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January 21, 2019

Uhuru And Ruto Have No Political Will To Eradicate Corruption

President Uhuru and his Deputy William Ruto at JKIA.
President Uhuru and his Deputy William Ruto at JKIA.

Though founding fathers did not list corruption together with poverty, disease and ignorance as our leading problems, since the Kenyatta regime became notorious for grabbing public land and other properties, graft has been identified as a problem to solve to advance economically, socially and politically.

In Kenya, research surveys continue to show corruption as an integral part of our daily pains, a problem over which we have no power. Though corruption eats into our soul every day, reducing our ability to reject it, we cannot surrender and must as often as possible take a position against it.

At the very least, this will make us cleaner people. Even though we may disbelieve, it reassures every time President Uhuru Kenyatta announces his intention to fight corruption, important because no war against corruption can succeed unless the president leads it.

However, it is my considered view that Kenyans should not place too much hope on President Uhuru ending corruption since neither him nor Ruto are ideological foes of corruption. Most of our problems stem from corruption because it distorts our economy from solving to creating problems.

In short, corruption means stealing from others and gearing our thoughts and activities to actualising theft. Corruption also makes enemies of all those who will steal from one another.

Other than creating poverty, anger and enemies, corruption also makes government and country private property of leaders; takes food from the mouths of babies; kills the sick in hospitals, lets in terrorists to kill; allows defective vehicles onto our roads to kill thousands; allows criminals to steal hundreds of billions from government coffers; kills youth with drugs and alcohol; sells leadership to thieves and bars persons of integrity from leadership.

President Uhuru and Deputy President Ruto cannot eliminate corruption because they believe in capitalism, the mother of graft and the ideology of greed. Corruption in Kenya is everywhere, polluting the soul of every individual and every institution. It is in government, in schools, in the police, on roads, in hospitals, in media, in churches, everywhere.

We wrongly believe fighting corruption only means arresting and jailing corrupt people.

The harder part is teaching the entire country the ideals and taboos of fighting graft. As in fighting disease, in fighting graft, prevention is better than cure. Many doubt President Uhuru’s intention to wage war against corruption because, in a country flooded by corruption, we see no casualties paraded in courts for corruption, we hear no protestations against arrest and prosecution, and there are no anticorruption campaigns in our cities, towns, villages, schools, churches, radios and televisions.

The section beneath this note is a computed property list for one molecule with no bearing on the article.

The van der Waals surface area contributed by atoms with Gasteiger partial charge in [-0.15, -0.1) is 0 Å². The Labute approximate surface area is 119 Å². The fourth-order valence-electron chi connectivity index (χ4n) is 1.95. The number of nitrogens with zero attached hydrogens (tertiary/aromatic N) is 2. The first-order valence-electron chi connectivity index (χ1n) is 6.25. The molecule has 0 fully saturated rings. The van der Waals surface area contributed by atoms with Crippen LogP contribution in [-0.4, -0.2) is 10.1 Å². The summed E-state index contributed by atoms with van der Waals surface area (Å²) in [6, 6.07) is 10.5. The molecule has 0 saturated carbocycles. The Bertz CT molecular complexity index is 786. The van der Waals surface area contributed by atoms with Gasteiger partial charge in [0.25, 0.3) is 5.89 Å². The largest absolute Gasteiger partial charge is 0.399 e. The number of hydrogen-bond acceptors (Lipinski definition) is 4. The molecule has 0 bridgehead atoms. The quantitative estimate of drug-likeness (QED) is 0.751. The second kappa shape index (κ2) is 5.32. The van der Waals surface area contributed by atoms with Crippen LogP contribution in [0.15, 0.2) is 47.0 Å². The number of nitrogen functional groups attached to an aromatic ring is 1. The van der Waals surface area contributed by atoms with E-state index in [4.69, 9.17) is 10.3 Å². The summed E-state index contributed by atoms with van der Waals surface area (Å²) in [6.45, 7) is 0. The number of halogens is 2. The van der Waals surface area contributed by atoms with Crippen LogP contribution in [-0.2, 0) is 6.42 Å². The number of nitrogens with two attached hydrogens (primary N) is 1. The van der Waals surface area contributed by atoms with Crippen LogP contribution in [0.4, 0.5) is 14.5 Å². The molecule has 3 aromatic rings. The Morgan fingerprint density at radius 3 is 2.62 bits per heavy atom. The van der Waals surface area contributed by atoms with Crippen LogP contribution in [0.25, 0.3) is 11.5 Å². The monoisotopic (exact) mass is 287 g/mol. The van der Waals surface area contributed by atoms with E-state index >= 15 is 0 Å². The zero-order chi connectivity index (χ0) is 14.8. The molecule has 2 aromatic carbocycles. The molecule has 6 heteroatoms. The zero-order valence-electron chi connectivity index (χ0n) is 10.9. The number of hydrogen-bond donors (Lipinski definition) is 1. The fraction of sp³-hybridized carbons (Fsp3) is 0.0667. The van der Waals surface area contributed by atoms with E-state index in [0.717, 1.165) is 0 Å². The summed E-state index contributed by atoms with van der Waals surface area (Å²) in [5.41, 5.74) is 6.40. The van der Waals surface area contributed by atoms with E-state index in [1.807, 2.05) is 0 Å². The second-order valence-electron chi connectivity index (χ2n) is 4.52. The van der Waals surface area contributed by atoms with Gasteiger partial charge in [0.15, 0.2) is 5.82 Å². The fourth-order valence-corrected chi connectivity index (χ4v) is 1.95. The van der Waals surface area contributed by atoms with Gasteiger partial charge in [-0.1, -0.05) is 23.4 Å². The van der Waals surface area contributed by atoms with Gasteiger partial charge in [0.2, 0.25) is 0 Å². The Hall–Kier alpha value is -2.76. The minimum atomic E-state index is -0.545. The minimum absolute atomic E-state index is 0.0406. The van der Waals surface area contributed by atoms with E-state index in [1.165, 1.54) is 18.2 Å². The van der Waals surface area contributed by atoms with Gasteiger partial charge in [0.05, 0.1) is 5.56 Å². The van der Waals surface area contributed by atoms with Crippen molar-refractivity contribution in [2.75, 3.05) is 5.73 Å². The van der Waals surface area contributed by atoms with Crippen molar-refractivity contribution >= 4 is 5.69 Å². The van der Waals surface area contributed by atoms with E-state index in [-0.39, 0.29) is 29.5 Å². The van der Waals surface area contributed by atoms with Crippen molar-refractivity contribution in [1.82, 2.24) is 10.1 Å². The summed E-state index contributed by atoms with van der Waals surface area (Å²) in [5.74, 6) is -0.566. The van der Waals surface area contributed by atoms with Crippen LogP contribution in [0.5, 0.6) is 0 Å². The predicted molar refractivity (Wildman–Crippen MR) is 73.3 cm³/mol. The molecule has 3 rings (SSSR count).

Corruption cannot be fought in silence. President Uhuru has power and enjoys goodwill to fight corruption. But to fight graft he needs more than power. He needs own reasons to declare war against graft, political will to fight and total conviction that corruption is his personal enemy.

Yet to regard corruption as a personal enemy, graft need to have hurt President Uhuru at a personal level. Has it? If Uhuru and Ruto have benefited more from graft than they have been hurt by it, their war against graft will be stillborn.

To realise difficulties of fighting corruption we need to acknowledge its various tentacles.

Most fundamental is corruption inherent in capitalism, our economic system or socialism gone mad. Where there is corruption of the system, fighting it will require revolutionary efforts. But if our leaders believe in capitalism, they cannot fight it and profit from the system. Corruption is very difficult to fight when it is founded on greed, the ideology of capitalism that we don’t currently question – theft is fair, exploitation is smart and loot is legitimate.

It is fair for a smart thief to keep his loot if he is uncaught.

If President Uhuru and Deputy President Ruto have decided to fight graft, they will find it easier to fight petty than grand corruption. After all, petty thieves will not come from their class. President Uhuru might even believe that old graft no longer smells and may no longer need fighting like raw corruption which still smells foul.

But logic will dictate equality of treatment between old and new graft. If Uhuru and Ruto benefited from old graft, fighting new graft will be impossible.

Experience also teaches that fighting the corruption of other people from other places and communities is easier than fighting corruption of our family members, friends and ethnic communities.

Ultimately the most difficult corruption is graft that has captured power and is in government. It will use government resources to defend itself. It is lack of ideological capacity and political will that researched and investigated corruption as reported in Controller and Auditor General, Ndung’u Report, Transparency International and TJRC has not been prosecuted by various Kenyan governments including this one of Uhuru and Ruto.

Kenyan corruption has progressed in quantity and quality and no longer cares about life. Like mafia, it kills those who will expose or wish to eradicate it.

The worst is our moral corruption that kills soul of the nation and individuals we read about everyday killing spouses and children in homes and often, uncaring drivers and travelers on our roads.

Kenyan corruption has grown intractable because it does not fight alone. It is has allies in negative ethnicity that will protect “own” graft and political leaders who resort to corruption to win elections.

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